The opinion of the court was delivered by: SMITH, JR.
The United Automobile Workers and the American Public Health Association bring this action for declaratory and injunctive relief against the Secretary of Labor and the Assistant Secretary of Labor for Occupational Safety and Health (hereinafter "OSHA" or "agency"). On March 3, 1983, the Formaldehyde Institute, a trade association composed of producers of formaldehyde and formaldehyde products, intervened as a party defendant. Currently before the Court are cross-motions for summary judgment.
On October 26, 1981, the UAW and thirteen other labor organizations petitioned OSHA to issue an Emergency Temporary Standard ("ETS") under Section 6(c) of the Occupational Safety and Health Act, 29 U.S.C. § 655(c), regarding workplace exposure to formaldehyde. The unions, citing evidence that formaldehyde may pose a "cancer risk to humans," requested that the ETS limit exposure to the lowest feasible level, and that employers be required to monitor exposures and provide protective clothing, respirators, and training to exposed employees. On January 29, 1982, OSHA denied the petition. Seven months later, plaintiffs filed this suit, seeking a declaration that OSHA's action was "arbitrary and capricious" and an order directing OSHA to immediately issue an ETS and begin permanent rulemaking proceedings under Section 6(b)(5) of the Act.
Plaintiffs' petition cited animal studies conducted by the Chemical Institute of Toxicology ("CIIT") and by New York University ("NYU") on the physiological effects of exposure to airborne formaldehyde. OSHA regulations, issued in 1972 because of formaldehyde's documented irritant qualities, limit workplace exposures to a time-weighted average of no more than three parts per million ("ppm") in any eight-hour period. See 29 C.F.R. 1910.1000 (b)(Table Z-2). The animal studies involved exposures of rats and mice at levels both above and below that limit:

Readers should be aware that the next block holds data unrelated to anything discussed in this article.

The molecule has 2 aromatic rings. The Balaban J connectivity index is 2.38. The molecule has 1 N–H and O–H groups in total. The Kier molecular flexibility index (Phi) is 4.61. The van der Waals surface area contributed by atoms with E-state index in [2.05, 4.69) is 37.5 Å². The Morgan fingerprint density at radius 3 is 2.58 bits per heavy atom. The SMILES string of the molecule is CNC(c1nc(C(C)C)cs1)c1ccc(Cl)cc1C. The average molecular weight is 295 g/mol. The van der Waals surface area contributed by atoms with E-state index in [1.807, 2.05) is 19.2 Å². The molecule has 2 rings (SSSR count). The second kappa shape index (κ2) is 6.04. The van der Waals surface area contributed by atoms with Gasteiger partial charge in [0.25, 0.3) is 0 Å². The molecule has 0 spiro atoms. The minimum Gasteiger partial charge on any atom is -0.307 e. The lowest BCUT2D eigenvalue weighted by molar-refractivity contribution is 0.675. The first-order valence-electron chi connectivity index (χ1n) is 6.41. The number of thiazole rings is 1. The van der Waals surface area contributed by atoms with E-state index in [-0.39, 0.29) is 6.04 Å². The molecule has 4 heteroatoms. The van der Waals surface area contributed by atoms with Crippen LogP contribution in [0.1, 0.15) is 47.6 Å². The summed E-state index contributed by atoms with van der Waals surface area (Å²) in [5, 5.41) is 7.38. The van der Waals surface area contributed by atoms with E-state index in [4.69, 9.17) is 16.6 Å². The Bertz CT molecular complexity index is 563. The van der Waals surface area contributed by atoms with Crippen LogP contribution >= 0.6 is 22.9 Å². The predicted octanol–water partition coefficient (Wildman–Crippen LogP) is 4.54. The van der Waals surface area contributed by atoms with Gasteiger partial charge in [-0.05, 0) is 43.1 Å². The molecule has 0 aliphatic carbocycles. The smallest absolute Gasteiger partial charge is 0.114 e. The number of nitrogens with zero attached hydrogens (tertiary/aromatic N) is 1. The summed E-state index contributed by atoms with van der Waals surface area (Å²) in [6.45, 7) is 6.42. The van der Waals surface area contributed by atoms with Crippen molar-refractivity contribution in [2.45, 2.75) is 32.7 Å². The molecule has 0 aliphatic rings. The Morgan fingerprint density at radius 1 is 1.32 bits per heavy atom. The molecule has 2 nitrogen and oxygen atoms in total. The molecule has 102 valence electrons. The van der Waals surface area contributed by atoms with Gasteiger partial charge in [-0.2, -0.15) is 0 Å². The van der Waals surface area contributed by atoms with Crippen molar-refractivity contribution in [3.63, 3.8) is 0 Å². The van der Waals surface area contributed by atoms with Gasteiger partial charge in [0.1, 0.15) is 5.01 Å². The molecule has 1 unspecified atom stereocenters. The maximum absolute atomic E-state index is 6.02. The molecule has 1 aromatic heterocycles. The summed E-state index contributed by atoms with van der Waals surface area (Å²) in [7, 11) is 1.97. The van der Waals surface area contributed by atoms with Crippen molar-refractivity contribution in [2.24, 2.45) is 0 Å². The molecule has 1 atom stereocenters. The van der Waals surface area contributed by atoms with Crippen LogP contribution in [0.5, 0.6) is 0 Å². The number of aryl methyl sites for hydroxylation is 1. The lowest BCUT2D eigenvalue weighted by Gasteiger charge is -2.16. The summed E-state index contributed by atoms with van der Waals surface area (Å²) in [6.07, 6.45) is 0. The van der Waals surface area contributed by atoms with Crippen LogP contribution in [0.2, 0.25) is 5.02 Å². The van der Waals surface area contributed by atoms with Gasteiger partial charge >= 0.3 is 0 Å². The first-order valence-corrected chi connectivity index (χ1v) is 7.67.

"[The CIIT tests] show a 44 percent incidence of nasal cancer in rats at 14.3 ppm (103 carcinomas out of 232 animals examined), 0.9 percent incidence (not statistically significant) at 5.6 ppm (2 carcinomas/235 animals examined), and zero incidence at 2.0 ppm. The rats were exposed for six hours a day, five days a week, for up to two years (virtually the lifetime of the rats). In mice similarly exposed, CIIT found a 0.9 percent incidence (not statistically significant) at 14.3 ppm (2/235), and a zero incidence at 5.6 ppm and 2 ppm. Id." Intervenor's Stmt. Mat. Facts para. 4.
"[The NYU study examined] rats exposed to formaldehyde at levels of 14 ppm. After approximately 1 1/2 years of exposure, a statistically significant incidence of nasal cancer was observed in animals exposed to this substance alone and in combination with hydrogen chloride, while the animals not exposed at all or only to hydrogen chloride exhibited no heightened levels of such cancers (R. 3, p. 11-12, 20)." Def. Pts. Auth. Mo. S.J. at 10-11.
See also Gulf South Insulation v. CPSC, 701 F.2d 1137, 1146 (5th Cir. 1983) (describing CIIT study). Plaintiffs also attached supporting documents pertaining to occupational exposures to formaldehyde and concluded that "worker formaldehyde exposures frequently occur at air levels comparable to those leading to cancer in rats."
OSHA found that these materials did not support "emergency action on formaldehyde . . . at this time:"